SRA to double subsidy on South Central rail line

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The Independent Online

The subsidies paid to the train operator South Central to run commuter services between London and the South Coast, are to double under a deal signed yesterday with the Government's Strategic Rail Authority.

The subsidies paid to the train operator South Central to run commuter services between London and the South Coast, are to double under a deal signed yesterday with the Government's Strategic Rail Authority.

Govia, a joint venture between the UK transport group Go-Ahead and France's Keolis, part of the state-owned SNCF, will receive £670m in taxpayers' support over the next six and a half years to operate South Central. This works out at £103m a year compared with £53m a year under the old franchise which expires later this month. Go-Ahead shares rose 22.5p to close at 690p.

Govia took over South Central from the French-owned Connex in August 2001 after Connex was deemed not to be providing passengers or taxpayers with value for money and was stripped of the franchise.

A spokesman for the SRA said the big increase in subsidies was needed to enable South Central to pay for a £1bn investment programme which includes £900m worth of new trains.

The taxpayer could face an even bigger bill because Govia will need to be compensated by the SRA for not being able to bring the bulk of the new trains into service until the power supply for the south of England rail network has been upgraded to cope with the extra rolling stock. Only a quarter of the 700 new Electrostar carriages are currently in operation and the entire fleet will not be able to enter service until 2005.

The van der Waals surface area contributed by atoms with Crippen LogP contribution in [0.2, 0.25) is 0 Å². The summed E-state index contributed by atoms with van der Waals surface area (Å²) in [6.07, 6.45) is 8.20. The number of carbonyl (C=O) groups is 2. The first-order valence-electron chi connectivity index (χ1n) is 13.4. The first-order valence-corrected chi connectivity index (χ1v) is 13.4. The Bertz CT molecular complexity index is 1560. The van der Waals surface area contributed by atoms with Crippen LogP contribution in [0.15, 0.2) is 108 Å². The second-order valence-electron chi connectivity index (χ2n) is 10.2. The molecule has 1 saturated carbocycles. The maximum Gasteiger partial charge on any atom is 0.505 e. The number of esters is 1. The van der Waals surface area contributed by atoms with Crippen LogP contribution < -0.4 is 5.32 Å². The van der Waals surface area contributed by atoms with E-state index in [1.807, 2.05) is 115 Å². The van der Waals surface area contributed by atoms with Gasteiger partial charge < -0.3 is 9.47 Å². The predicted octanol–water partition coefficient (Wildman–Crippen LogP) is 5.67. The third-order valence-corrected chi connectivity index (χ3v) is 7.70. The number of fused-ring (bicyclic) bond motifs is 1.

But the SRA spokesman said the subsidy involved was still less than if the SRA had stuck to its original plan to award Govia a 20-year franchise on South Central which would have involved the company in a £1bn upgrade of the line.

Govia is 65 per cent owned by Go-Ahead and 35 per cent-owned by Keolis. It will run South Central until the end of 2009. The investment will include a new £856m fleet of 700 Electrostar carriages made by Bombardier to replace the old slam-door rolling stock and £50m for 36 new Turbostar diesel carriages. Govia will also invest £100m on new depots and £20m refurbishing existing Class 455 metro trains.

Chris Moyes, deputy chief executive of Go-Ahead, said about 15 per cent of the new carriages on order represented additional capacity. He also said that despite the big increase in subsidy, Govia could still lose money if revenues turned out to be lower than forecast in its bid for the franchise.

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